Goal 2: Reduce Human Disease

Environmental induction of congenital heart defects and finding means of prevention

Congenital heart defects (CHDs) continue to be the leading cause of death among all infants with birth defects. It is reported that approximately 10% of cardiac congenital anomalies have a genetic basis. An equal percentage, or ~10%, is due to environmental factors. For ~60% the etiology is unknown and considered to have a multifactorial basis, eg, environmental agents having a role against a specific genetic background, ...more »

Submitted by (@kerstilinask)

Is this idea a Compelling Question (CQ) or Critical Challenge (CC)? : Critical Challenge (CC)

Details on the impact of addressing this CQ or CC :

College drinking is up especially among young women. Women of both high and low income levels drink, may be smoking marijuana, or are exposed to other environmental toxicants. Are there gender effects, as it has been reported that in the US, more male babies undergo severe cardiac surgeries than female. Few grants are presently funded that take a teratological approach to understanding mechanisms underlying induction of congenital heart defects that can occur before a women realizes being pregnant. The embryo may already have been harmed by then and the effects last a lifetime for the child. High dose folate may be preventative of CHDs and this needs to be better defined and the effects of high folate doses on the adult and fetus need to be analyzed. A possible role for gender should be defined.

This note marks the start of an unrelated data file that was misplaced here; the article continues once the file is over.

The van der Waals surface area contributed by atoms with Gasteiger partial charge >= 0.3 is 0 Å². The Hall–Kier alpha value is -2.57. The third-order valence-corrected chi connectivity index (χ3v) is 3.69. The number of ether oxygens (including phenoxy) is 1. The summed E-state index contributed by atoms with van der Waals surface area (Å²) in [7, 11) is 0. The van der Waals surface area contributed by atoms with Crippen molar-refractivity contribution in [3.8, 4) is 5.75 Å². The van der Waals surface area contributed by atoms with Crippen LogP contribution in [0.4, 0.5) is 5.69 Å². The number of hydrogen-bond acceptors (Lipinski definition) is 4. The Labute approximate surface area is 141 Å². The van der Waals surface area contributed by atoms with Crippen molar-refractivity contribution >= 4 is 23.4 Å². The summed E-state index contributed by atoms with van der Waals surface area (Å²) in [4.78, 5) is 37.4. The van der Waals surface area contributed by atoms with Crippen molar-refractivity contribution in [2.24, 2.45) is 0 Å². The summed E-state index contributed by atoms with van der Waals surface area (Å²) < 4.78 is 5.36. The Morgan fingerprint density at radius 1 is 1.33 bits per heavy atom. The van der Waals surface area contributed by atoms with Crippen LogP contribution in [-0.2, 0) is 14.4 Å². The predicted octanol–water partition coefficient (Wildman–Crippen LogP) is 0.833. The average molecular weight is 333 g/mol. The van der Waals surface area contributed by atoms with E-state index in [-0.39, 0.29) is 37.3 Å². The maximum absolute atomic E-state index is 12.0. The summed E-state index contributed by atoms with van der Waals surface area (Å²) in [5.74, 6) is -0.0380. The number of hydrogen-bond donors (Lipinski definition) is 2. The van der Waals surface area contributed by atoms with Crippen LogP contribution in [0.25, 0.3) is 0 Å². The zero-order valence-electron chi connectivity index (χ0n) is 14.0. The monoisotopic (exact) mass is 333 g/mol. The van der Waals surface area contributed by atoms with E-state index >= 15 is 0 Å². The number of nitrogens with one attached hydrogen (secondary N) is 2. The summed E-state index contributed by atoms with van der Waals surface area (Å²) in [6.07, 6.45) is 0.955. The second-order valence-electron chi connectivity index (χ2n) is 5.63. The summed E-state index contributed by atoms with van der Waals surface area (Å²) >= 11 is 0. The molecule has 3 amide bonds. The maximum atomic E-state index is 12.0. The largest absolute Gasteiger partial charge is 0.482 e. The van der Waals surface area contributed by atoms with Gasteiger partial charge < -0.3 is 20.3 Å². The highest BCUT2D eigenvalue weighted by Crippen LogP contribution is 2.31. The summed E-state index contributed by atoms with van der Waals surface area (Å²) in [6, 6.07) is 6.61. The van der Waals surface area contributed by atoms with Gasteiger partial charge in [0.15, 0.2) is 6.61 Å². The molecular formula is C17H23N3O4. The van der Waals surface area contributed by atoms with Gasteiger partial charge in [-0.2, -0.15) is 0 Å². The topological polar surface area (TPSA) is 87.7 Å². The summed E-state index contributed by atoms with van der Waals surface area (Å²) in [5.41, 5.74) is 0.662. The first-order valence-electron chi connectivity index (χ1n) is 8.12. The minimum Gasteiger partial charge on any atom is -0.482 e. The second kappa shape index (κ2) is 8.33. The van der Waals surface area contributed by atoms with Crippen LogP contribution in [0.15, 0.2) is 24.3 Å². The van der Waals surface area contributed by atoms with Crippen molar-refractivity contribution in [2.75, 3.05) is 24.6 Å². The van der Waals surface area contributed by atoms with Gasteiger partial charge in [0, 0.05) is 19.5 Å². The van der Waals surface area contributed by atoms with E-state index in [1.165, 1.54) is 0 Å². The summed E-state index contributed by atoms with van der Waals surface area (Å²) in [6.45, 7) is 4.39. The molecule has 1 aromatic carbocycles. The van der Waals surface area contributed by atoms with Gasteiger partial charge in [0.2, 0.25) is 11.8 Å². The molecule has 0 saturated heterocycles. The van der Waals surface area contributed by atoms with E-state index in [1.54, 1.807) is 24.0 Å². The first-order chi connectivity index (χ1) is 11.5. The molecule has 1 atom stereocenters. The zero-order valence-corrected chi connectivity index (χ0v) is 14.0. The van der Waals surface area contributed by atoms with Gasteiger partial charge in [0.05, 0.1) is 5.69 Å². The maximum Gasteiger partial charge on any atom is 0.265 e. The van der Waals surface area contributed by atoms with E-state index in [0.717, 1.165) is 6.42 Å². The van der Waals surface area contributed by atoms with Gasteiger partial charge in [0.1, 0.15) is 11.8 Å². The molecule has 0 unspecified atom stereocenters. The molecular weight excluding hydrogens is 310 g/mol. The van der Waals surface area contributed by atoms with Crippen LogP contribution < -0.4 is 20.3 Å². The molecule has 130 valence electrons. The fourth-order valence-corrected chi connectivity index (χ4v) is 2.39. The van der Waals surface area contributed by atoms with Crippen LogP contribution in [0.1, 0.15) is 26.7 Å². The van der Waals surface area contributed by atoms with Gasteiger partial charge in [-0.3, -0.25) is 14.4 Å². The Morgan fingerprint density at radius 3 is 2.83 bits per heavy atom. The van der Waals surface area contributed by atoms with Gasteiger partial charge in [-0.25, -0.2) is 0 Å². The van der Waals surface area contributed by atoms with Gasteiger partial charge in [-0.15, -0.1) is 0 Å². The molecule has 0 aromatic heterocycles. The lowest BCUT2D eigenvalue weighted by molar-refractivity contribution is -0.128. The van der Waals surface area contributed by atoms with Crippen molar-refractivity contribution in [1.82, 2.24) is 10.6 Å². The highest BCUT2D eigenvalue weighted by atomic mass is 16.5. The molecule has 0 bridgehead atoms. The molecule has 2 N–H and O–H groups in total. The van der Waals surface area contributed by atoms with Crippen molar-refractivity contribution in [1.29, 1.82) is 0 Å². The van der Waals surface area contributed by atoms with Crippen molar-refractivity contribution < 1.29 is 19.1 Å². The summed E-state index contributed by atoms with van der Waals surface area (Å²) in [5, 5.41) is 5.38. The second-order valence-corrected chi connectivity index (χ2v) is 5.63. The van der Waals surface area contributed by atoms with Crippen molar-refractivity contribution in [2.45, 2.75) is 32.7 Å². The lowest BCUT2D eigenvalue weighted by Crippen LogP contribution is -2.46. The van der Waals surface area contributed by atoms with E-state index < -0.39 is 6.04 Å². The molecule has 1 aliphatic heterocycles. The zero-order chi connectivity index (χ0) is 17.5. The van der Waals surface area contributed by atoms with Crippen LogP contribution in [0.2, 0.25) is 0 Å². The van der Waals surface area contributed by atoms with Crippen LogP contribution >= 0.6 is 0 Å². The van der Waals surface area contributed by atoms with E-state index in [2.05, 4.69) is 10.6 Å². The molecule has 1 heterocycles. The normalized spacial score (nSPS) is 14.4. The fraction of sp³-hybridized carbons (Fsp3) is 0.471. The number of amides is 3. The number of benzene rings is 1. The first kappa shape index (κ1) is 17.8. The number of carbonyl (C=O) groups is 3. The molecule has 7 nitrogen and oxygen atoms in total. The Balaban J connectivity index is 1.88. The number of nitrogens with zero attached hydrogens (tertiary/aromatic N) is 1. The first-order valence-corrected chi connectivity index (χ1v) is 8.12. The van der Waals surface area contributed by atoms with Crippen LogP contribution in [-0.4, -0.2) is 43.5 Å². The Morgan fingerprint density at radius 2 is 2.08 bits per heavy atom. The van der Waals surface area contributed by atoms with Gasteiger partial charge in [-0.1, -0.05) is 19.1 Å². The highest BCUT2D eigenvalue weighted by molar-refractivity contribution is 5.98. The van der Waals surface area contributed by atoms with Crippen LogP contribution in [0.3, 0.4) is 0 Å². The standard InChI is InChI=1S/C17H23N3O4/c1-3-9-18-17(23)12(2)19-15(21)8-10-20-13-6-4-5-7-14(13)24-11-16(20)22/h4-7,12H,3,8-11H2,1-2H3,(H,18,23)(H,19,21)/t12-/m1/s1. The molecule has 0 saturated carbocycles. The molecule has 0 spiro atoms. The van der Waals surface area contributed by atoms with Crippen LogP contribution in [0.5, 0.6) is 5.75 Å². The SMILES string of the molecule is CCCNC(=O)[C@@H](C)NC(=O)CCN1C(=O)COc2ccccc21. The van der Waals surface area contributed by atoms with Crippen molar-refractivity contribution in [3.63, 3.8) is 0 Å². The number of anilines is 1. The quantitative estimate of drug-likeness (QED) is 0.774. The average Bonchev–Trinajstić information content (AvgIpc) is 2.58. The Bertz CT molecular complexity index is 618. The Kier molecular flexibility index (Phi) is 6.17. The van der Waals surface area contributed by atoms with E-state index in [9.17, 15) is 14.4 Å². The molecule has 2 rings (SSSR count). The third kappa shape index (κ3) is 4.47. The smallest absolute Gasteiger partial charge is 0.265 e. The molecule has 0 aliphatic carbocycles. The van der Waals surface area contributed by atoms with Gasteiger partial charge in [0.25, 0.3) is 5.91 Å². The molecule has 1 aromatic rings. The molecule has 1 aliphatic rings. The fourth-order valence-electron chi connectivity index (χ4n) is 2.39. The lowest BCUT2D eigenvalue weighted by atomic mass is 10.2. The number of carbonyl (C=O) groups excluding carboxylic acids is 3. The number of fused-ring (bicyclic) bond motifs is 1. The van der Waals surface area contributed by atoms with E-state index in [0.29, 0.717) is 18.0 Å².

Feasibility and challenges of addressing this CQ or CC :

A recommended goal is to emphasize the submission of grants specifically addressing the etiology of congenital heart defects due to environmental factors and their prevention, using cell and molecular teratological approaches. Reinstate a study section on Teratology and Toxicology of Birth Defects made up of PIs working in those fields. There used to be four such study sections and were all removed years back. One such section should be reinstated. Current study sections lack such individuals on the panels due to this area receiving little funding. The neural field is way ahead in funding this topic and as a result the heart tends not to be mentioned in available literature that is provided to women of child-bearing age. Yet the risk for heart anomalies is equally as high and important as are effects on neural development. Similarly, both have lifelong consequences for the individual physically and psychologically and in cost to society with repeating hospitalizations and surgeries. Effects on the heart may be so severe that death occurs already in utero and may not always be counted among the epidemiological studies.

Name of idea submitter and other team members who worked on this idea : Kersti K. Linask, PhD

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Goal 2: Reduce Human Disease

Severe obesity prevention in pediatric and community settings

What novel lifestyle and behavioral modification therapies are needed to prevent or treat youth with severe obesity (>99th percentile for BMI) versus those who are overweight?

 

Can we harness ongoing registries such as POWER (Pediatric Obesity Weight Evaluation Registry) in pediatric primary care (PC) settings to implement novel trials that would link PC and community settings to prevent severe obesity in youth?

Submitted by (@nhlbiforumadministrator1)